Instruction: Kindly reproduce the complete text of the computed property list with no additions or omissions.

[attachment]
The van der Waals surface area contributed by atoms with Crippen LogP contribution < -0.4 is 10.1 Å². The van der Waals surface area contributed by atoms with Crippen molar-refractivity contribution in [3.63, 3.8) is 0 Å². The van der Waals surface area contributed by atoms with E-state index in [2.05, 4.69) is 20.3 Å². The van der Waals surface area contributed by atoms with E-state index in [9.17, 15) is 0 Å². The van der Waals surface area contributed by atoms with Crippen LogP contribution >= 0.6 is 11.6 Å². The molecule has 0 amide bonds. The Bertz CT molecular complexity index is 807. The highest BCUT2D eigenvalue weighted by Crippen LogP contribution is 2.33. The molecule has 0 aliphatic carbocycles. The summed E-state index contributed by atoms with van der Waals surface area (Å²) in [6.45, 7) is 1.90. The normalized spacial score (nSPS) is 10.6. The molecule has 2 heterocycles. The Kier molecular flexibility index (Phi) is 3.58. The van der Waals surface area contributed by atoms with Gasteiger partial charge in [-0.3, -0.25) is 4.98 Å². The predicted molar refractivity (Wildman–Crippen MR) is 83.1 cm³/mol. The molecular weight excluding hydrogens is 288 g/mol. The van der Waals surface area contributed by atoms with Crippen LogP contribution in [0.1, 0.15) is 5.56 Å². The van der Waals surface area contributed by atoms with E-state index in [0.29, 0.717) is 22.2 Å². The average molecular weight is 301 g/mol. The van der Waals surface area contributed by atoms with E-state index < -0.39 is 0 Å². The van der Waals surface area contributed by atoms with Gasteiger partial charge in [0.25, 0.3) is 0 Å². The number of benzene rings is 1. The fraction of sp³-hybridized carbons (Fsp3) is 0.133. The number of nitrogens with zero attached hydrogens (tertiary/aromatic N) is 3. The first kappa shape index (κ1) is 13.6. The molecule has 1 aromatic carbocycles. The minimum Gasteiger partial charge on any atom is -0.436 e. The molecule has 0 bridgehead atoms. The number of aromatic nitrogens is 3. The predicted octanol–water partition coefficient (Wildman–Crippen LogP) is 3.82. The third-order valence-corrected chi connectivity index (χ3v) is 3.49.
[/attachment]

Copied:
The van der Waals surface area contributed by atoms with Crippen LogP contribution < -0.4 is 10.1 Å². The van der Waals surface area contributed by atoms with Crippen molar-refractivity contribution in [3.63, 3.8) is 0 Å². The van der Waals surface area contributed by atoms with E-state index in [2.05, 4.69) is 20.3 Å². The van der Waals surface area contributed by atoms with E-state index in [9.17, 15) is 0 Å². The van der Waals surface area contributed by atoms with Crippen LogP contribution >= 0.6 is 11.6 Å². The molecule has 0 amide bonds. The Bertz CT molecular complexity index is 807. The highest BCUT2D eigenvalue weighted by Crippen LogP contribution is 2.33. The molecule has 0 aliphatic carbocycles. The summed E-state index contributed by atoms with van der Waals surface area (Å²) in [6.45, 7) is 1.90. The normalized spacial score (nSPS) is 10.6. The molecule has 2 heterocycles. The Kier molecular flexibility index (Phi) is 3.58. The van der Waals surface area contributed by atoms with Gasteiger partial charge in [-0.3, -0.25) is 4.98 Å². The predicted molar refractivity (Wildman–Crippen MR) is 83.1 cm³/mol. The molecular weight excluding hydrogens is 288 g/mol. The van der Waals surface area contributed by atoms with Crippen LogP contribution in [0.1, 0.15) is 5.56 Å². The van der Waals surface area contributed by atoms with E-state index in [0.29, 0.717) is 22.2 Å². The average molecular weight is 301 g/mol. The van der Waals surface area contributed by atoms with E-state index < -0.39 is 0 Å². The van der Waals surface area contributed by atoms with Gasteiger partial charge in [0.25, 0.3) is 0 Å². The number of benzene rings is 1. The fraction of sp³-hybridized carbons (Fsp3) is 0.133. The number of nitrogens with zero attached hydrogens (tertiary/aromatic N) is 3. The first kappa shape index (κ1) is 13.6. The molecule has 1 aromatic carbocycles. The minimum Gasteiger partial charge on any atom is -0.436 e. The molecule has 0 bridgehead atoms. The number of aromatic nitrogens is 3. The predicted octanol–water partition coefficient (Wildman–Crippen LogP) is 3.82. The third-order valence-corrected chi connectivity index (χ3v) is 3.49.